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The Manchester Review

MLF 2019:  ‘A Little Body Are Many Parts / Un Cuerpecito Son Muchas Partes’, 9/10/19, reviewed by Charlotte Wetton

‘A Little Body Are Many Parts / Un Cuerpecito Son Muchas Partes’ is one of those rare and lovely things: a poetry book with the original language and the English translation side by side. Poems from Legna Rodríguez Iglesias’ eight collections, written in Spanish, sit beside Abigail Parry and Seraphina Vick’s English translations. During the […]

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The Manchester Review

MLF 2019: Isabel Galleymore and Stephen Sexton, Blackwell’s, 7/10/19, reviewed by Kathryn Tann

Introduced to Blackwells on a chilly October evening are poets Isabel Galleymore and Stephen Sexton, along with their shining debut collections. Both with previously published pamphlets, both lecturers in Creative Writing, yet both with a unique and distinctive voice; each takes their place before the keen audience to read and discuss their latest work. First […]

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The Manchester Review

Helen Tookey | City of Departures | reviewed by Sophie Baldock

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The Manchester Review

MLF 2019: Jeanette Winterson, Frankissstein, RNCM Theatre, 5/10/19, reviewed by Georgia Hase

Jeanette Winterson, Frankissstein: Manchester Literature Festival at the RNCM Theatre in partnership with the Centre for New Writing, 5/10/19, reviewed by Georgia Hase On the evening of Saturday the 5th of October Jeanette Winterson gave a reading unlike any other. Interactive, dramatic, futuristic, her performance was electrifying. Winterson animated the audience with her insightful and […]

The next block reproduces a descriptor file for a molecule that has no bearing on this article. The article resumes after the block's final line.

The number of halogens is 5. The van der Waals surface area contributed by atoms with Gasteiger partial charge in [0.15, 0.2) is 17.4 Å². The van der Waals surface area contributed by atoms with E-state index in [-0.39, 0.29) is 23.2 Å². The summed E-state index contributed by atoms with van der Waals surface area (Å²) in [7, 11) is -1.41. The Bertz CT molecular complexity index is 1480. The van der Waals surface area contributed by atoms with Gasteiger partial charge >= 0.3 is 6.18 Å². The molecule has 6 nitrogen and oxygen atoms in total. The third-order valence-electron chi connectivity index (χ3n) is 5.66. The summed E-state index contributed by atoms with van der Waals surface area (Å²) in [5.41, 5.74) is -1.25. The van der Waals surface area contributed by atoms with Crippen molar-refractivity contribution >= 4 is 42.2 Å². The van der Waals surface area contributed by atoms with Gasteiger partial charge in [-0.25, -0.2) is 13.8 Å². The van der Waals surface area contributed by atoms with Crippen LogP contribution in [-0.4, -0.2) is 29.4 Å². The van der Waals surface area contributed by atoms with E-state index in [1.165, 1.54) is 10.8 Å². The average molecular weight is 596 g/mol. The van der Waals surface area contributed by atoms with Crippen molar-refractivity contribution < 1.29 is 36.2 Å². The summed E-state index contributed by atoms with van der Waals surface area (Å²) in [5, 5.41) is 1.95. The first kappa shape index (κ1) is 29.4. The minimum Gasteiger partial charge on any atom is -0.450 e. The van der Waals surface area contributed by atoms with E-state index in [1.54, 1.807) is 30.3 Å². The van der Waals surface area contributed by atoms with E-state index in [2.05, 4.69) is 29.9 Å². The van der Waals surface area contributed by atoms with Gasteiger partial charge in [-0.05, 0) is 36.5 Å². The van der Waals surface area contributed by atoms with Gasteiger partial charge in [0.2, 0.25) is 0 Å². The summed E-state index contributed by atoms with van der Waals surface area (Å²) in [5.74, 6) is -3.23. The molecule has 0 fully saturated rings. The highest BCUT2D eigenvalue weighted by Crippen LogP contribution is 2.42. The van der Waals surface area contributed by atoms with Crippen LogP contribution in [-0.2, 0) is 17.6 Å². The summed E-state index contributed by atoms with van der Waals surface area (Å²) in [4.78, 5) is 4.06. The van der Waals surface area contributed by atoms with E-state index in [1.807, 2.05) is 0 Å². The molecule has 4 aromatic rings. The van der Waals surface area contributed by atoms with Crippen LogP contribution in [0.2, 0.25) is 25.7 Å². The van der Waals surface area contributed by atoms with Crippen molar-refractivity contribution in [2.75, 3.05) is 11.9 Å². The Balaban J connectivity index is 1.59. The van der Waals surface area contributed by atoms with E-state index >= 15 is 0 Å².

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Ian Pople

Marilyn Hacker | Blazons: New and Selected Poems | reviewed by Ian Pople

Marilyn Hacker | Blazons: New and Selected Poems, 2000 – 2018 | Carcanet: £14.99 There is a detailed, but never dry, attention paid in the poems in Marilyn Hacker’s new, Selected; an attention is not only to the things she observes, but, and this is a huge part of Hacker’s success, there is a real […]

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The Manchester Review

MLF 2019: Common People at The Cosmo Rodewald Theatre, Martin Harris Centre, 5/10/19 reviewed by Charlotte Wetton

Review of Common People, Manchester Literature  I went to the ‘Common People’ event because I crave new stories and new voices. Working-class experience in literature is a rich seam not yet tapped. If I were a publisher, I would be signing up some of these debut writers pronto. Common People is an anthology of memoir – […]